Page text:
In New York, Walt Lawson is about to lose his girlfriend Vanessa. In Los Angeles, Raymond and Mia James are about to lose their house. Within days, none of it will matter. When Vanessa dies of the flu, Walt is devastated. But she isn't the last. The virus quickly kills billions, reducing New York to an open grave and LA to a chaotic wilderness of violence and fires. As Raymond and Mia hole up in an abandoned mansion, where they learn to function without electricity, running water, or neighbors, Walt begins an existential walk to LA, where Vanessa had planned to move when she left him. He expects to die along the way. Months later, a massive vessel appears above Santa Monica Bay. Walt is attacked by a crablike monstrosity in a mountain stream. The virus that ended humanity wasn't created by humans. It was inflicted from outside. The colonists who sent it are ready to finish the job - and Earth's survivors may be too few and too weak to resist.
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I not a fan of most science fiction - especially off planet, however this book was firmly grounded on Earth, albeit with a sprinkling of aliens and I thoroughly enjoyed it. The book starts with the hum-drum existence of two couples, one based in New York and the other in southern California. From there there the plot slowly develops into a dystopian nightmare. The character development is excellent and the story is told from each males point of view, each chapter switching from one to the other until in the books last half they finally unite. The book is more about the indomitable human spirit and the desire to survive and the plot is arranged to support this premise. For lovers of suspense and who appreciate a book that has a few layers and a book which is reasonably well written, I recommend this to you.
When a mysterious plague hit the earth, spreading like wildfire through the populace, Walt Lawson is devastated by the loss of his girlfriend. Now, on the verge of suicide, Walt decides to walk from New York City to Los Angeles, the city his actress girlfriend Vanessa dreamed of moving to, fully expecting to die along the way. Meanwhile, in California, Raymond James and his wife Mia, find their financial struggles are over when the majority of the world dies. They set up a haven in an idyllic home on the coast, finding happiness in their simple life. Yet, when the alien mothership appears in the horizon, and the crab like occupants begin killing or rounding up humans, the survivors find a new purpose, fighting the menace that has devastated their planet. Edward W. Robertson’s Breakers is a mish mash of classic Post Apocalyptic tales, blending a world ending pandemic and an alien invasion together to make a novel that fans of the subgenre will delight in. Instead of avoiding seeming like a retread of novels like The Stand and Footfall, Robertson embraces this, as he very well should. The Stand is a great novel which has helped create a generation of Post Apocalyptic fans, and I am often flabbergasted how some authors go out of their way to avoid looking like a copycat of it. I found Robertson’s characterizations very interesting. I started off pretty much hating both Walt and Ray. To me, they seem like two sides of the same loser coin. In many ways they were like mirror images of the other, with Ray being kind but stupid loser and Walt being a manipulative and brash loser. Yet both characters, especially Walt, grew on me. Walt’s slide into self hate may have made him the perfect survivor for the times, and by the time the book hit the alien invasion part, he was responsible for some of the most laugh out loud funny moments, despite his dark personality. The plot and action was fun, bordering on cheesy. While the guerilla tactics to fight the aliens often lacked descriptive depth, the plot moved along quickly and never left you bored. My only major complaint was I would have liked to seen a bit more diversity in the character types and greater depth in the peripheral characters, and since this is the first in a series I expect my wish will come true. The novel built up to a finale that was equal parts “that’s the corniest thing ever” and “holy hell, this is awesome.” If you’re looking for some hoity toity new exploration that defies apocalyptic tropes to create a new approach to the genre, keep looking. But, if you love books that embrace their comparison to The Stand, and love watching humans with nothing left to lose kill alien invaders with laser guns, well, get yourself a copy of Breakers post haste.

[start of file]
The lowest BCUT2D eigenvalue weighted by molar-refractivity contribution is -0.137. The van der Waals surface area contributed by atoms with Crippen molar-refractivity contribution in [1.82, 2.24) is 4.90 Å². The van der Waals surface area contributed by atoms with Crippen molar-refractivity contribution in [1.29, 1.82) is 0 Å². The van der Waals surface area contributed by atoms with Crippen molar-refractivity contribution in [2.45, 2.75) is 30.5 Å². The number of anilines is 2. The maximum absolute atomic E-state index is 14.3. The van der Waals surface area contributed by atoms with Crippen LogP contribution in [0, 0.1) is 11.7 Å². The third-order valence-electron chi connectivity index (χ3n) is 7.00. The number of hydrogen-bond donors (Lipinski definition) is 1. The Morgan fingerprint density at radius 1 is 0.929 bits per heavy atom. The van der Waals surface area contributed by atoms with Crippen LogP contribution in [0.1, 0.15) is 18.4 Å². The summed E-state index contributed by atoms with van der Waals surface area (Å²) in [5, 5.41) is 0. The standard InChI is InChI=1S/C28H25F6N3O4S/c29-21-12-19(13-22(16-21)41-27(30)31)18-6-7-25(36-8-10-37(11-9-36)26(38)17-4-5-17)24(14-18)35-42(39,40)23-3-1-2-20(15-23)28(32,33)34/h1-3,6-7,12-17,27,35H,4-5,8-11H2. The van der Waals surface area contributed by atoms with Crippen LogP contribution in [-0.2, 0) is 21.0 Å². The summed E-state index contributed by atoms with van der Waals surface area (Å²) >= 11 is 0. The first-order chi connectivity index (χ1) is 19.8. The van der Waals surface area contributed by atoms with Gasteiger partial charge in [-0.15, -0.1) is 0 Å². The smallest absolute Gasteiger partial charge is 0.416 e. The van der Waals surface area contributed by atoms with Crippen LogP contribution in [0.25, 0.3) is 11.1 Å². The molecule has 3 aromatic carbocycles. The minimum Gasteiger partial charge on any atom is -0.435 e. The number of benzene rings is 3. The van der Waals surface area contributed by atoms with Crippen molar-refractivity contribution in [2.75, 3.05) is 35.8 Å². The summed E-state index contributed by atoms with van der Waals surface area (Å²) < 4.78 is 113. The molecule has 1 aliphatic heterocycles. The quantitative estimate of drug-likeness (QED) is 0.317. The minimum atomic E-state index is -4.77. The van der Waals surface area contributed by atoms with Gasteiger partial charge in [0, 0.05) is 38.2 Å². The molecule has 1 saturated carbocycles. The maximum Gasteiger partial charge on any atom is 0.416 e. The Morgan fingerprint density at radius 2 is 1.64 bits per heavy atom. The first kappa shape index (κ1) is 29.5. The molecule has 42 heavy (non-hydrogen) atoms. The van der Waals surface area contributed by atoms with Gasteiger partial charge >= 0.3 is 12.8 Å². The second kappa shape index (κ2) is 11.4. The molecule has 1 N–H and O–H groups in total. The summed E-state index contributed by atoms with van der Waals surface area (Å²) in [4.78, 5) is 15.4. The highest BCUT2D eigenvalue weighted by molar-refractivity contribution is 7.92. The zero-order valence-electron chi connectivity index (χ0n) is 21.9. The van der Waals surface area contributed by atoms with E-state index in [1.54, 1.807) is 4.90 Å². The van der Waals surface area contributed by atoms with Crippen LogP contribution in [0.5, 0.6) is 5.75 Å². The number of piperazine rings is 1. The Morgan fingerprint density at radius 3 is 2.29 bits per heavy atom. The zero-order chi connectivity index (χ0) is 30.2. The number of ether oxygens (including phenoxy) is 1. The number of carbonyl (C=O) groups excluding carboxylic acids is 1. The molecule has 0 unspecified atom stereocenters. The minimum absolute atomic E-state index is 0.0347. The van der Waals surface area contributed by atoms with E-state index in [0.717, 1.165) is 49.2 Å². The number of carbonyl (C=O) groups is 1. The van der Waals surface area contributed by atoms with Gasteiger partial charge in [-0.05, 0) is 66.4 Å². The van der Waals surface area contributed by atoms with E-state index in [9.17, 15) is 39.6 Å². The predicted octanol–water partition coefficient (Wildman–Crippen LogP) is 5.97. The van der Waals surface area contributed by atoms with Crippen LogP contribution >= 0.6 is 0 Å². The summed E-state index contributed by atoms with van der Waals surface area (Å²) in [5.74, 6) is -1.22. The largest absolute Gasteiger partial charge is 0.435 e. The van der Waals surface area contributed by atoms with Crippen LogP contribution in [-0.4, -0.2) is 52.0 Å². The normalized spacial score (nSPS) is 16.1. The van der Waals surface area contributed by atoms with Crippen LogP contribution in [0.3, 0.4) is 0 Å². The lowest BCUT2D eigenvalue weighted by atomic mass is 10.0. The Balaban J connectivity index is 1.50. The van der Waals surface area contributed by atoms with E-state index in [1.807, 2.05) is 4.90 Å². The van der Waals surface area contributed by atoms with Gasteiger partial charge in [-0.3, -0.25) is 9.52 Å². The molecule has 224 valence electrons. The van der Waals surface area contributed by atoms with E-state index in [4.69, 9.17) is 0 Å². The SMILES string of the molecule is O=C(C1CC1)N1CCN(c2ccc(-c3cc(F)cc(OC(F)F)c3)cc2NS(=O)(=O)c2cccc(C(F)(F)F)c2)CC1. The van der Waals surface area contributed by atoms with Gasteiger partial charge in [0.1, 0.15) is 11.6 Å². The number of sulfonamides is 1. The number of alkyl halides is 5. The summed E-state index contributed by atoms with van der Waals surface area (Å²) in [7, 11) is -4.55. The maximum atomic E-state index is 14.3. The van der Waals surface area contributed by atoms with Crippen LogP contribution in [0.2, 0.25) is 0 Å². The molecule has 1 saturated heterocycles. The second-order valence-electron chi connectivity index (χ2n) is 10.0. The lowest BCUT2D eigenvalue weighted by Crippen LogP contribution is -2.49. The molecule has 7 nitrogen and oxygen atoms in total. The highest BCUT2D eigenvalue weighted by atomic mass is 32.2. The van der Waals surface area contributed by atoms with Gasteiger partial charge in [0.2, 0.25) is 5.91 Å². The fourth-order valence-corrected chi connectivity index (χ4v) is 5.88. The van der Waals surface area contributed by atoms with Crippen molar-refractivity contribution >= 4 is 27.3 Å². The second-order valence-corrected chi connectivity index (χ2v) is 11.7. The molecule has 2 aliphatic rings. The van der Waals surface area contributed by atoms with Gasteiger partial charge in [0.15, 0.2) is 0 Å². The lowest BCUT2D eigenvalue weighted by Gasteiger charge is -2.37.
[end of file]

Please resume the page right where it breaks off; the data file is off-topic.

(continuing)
In the early part of the novel, I struggled a bit differentiating Walt from Ray. While I liked Ray Chase’s voice, the voices between these two characters were very similar, and caused some early dissonance. Luckily, once things got rolling and the author began to flesh out these characters, and they began to transform into what they would become by the end of the book, this no longer became an issue. Once this issue was resolved I was more than happy to fall into the capable voice of Ray Chase. He has a deep voice, bordering on gruff, but softens it with a rhythmic style that is reminiscent of Scott Brick. His reading style added levels to the prose that I feel elevated it, giving Walt’s journey across a devastated America an almost stream of consciences feel, and Ray and Mia’s time in their dream home an overwhelming sense of contentment. This was my first time listening to Ray Chase, and I really liked him. I think some of the struggles he had with some of the characterizations came more from the fact that some of the characters were a bit cardboard, but he did what he could to bring them to life. When the author gave a character depth, you could feel it in the narrator’s performance. Based on this performance, Ray Chase is a narrator to be on the lookout for. Hopefully, we will see more audio versions of this series, with Chase acting as our guide in the fight against the alien crab things.